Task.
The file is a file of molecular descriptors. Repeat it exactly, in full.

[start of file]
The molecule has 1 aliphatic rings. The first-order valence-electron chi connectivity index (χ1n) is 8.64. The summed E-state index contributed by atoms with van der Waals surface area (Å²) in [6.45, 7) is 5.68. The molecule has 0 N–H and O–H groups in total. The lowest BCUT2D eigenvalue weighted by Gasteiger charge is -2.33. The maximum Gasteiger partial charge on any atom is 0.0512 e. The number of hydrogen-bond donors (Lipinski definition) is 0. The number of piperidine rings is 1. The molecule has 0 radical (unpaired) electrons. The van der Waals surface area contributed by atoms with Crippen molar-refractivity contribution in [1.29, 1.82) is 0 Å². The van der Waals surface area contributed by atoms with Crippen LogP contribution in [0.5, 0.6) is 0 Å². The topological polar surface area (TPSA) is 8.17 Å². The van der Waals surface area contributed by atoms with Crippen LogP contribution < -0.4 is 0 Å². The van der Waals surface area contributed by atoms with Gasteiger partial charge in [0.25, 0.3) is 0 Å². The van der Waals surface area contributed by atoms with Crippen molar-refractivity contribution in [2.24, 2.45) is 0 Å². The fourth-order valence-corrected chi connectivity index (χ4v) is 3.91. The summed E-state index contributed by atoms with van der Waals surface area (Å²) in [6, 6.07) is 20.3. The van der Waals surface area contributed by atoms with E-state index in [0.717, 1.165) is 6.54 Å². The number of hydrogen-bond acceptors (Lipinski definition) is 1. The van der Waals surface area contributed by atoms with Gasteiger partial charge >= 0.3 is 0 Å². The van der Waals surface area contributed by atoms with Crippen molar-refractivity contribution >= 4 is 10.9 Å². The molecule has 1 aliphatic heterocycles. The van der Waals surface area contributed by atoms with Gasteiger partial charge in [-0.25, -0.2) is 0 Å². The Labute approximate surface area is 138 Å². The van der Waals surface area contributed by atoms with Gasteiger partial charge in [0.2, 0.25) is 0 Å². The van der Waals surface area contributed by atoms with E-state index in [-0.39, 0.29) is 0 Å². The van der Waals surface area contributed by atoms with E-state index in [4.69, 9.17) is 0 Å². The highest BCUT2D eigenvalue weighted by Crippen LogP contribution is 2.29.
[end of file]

The molecule has 1 aliphatic rings. The first-order valence-electron chi connectivity index (χ1n) is 8.64. The summed E-state index contributed by atoms with van der Waals surface area (Å²) in [6.45, 7) is 5.68. The molecule has 0 N–H and O–H groups in total. The lowest BCUT2D eigenvalue weighted by Gasteiger charge is -2.33. The maximum Gasteiger partial charge on any atom is 0.0512 e. The number of hydrogen-bond donors (Lipinski definition) is 0. The number of piperidine rings is 1. The molecule has 0 radical (unpaired) electrons. The van der Waals surface area contributed by atoms with Crippen molar-refractivity contribution in [1.29, 1.82) is 0 Å². The van der Waals surface area contributed by atoms with Crippen LogP contribution in [0.5, 0.6) is 0 Å². The topological polar surface area (TPSA) is 8.17 Å². The van der Waals surface area contributed by atoms with Crippen LogP contribution < -0.4 is 0 Å². The van der Waals surface area contributed by atoms with Gasteiger partial charge in [0.25, 0.3) is 0 Å². The van der Waals surface area contributed by atoms with Crippen molar-refractivity contribution in [2.24, 2.45) is 0 Å². The fourth-order valence-corrected chi connectivity index (χ4v) is 3.91. The summed E-state index contributed by atoms with van der Waals surface area (Å²) in [6, 6.07) is 20.3. The van der Waals surface area contributed by atoms with E-state index in [0.717, 1.165) is 6.54 Å². The number of hydrogen-bond acceptors (Lipinski definition) is 1. The van der Waals surface area contributed by atoms with Gasteiger partial charge >= 0.3 is 0 Å². The van der Waals surface area contributed by atoms with Crippen molar-refractivity contribution >= 4 is 10.9 Å². The molecule has 1 aliphatic heterocycles. The van der Waals surface area contributed by atoms with Gasteiger partial charge in [-0.25, -0.2) is 0 Å². The Labute approximate surface area is 138 Å². The van der Waals surface area contributed by atoms with Gasteiger partial charge in [0.2, 0.25) is 0 Å². The van der Waals surface area contributed by atoms with E-state index in [-0.39, 0.29) is 0 Å². The van der Waals surface area contributed by atoms with E-state index in [4.69, 9.17) is 0 Å². The highest BCUT2D eigenvalue weighted by Crippen LogP contribution is 2.29.